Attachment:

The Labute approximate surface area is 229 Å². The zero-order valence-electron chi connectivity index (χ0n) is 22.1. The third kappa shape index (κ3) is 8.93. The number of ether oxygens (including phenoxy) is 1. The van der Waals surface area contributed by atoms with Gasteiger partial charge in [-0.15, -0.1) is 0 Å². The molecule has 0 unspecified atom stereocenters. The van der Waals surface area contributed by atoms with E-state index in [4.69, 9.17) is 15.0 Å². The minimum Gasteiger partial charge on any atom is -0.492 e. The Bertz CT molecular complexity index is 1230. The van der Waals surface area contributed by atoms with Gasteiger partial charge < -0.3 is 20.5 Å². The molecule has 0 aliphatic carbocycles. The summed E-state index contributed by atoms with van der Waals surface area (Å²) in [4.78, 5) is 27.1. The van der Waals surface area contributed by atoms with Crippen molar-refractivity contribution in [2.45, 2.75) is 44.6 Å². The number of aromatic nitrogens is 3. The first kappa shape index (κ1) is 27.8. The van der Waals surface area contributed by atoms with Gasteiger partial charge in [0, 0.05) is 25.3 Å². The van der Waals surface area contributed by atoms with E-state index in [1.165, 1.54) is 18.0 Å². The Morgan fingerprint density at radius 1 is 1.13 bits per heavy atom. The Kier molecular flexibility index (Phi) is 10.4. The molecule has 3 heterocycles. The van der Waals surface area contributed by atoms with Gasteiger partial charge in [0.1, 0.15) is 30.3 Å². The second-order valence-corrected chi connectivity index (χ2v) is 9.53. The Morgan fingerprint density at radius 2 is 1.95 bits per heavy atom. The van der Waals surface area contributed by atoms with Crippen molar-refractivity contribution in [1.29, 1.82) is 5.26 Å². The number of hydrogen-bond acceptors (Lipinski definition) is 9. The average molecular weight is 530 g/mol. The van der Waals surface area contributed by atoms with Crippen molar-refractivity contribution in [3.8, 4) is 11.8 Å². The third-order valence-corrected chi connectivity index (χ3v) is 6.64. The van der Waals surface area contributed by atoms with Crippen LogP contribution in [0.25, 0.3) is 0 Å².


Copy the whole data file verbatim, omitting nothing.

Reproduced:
The Labute approximate surface area is 229 Å². The zero-order valence-electron chi connectivity index (χ0n) is 22.1. The third kappa shape index (κ3) is 8.93. The number of ether oxygens (including phenoxy) is 1. The van der Waals surface area contributed by atoms with Gasteiger partial charge in [-0.15, -0.1) is 0 Å². The molecule has 0 unspecified atom stereocenters. The van der Waals surface area contributed by atoms with E-state index in [4.69, 9.17) is 15.0 Å². The minimum Gasteiger partial charge on any atom is -0.492 e. The Bertz CT molecular complexity index is 1230. The van der Waals surface area contributed by atoms with Gasteiger partial charge < -0.3 is 20.5 Å². The molecule has 0 aliphatic carbocycles. The summed E-state index contributed by atoms with van der Waals surface area (Å²) in [4.78, 5) is 27.1. The van der Waals surface area contributed by atoms with Crippen molar-refractivity contribution in [2.45, 2.75) is 44.6 Å². The number of aromatic nitrogens is 3. The first kappa shape index (κ1) is 27.8. The van der Waals surface area contributed by atoms with Gasteiger partial charge in [0, 0.05) is 25.3 Å². The van der Waals surface area contributed by atoms with E-state index in [1.165, 1.54) is 18.0 Å². The Morgan fingerprint density at radius 1 is 1.13 bits per heavy atom. The Kier molecular flexibility index (Phi) is 10.4. The molecule has 3 heterocycles. The van der Waals surface area contributed by atoms with Gasteiger partial charge in [0.1, 0.15) is 30.3 Å². The second-order valence-corrected chi connectivity index (χ2v) is 9.53. The Morgan fingerprint density at radius 2 is 1.95 bits per heavy atom. The van der Waals surface area contributed by atoms with Crippen molar-refractivity contribution in [1.29, 1.82) is 5.26 Å². The number of hydrogen-bond acceptors (Lipinski definition) is 9. The average molecular weight is 530 g/mol. The van der Waals surface area contributed by atoms with Crippen molar-refractivity contribution in [3.8, 4) is 11.8 Å². The third-order valence-corrected chi connectivity index (χ3v) is 6.64. The van der Waals surface area contributed by atoms with Crippen LogP contribution in [0.25, 0.3) is 0 Å².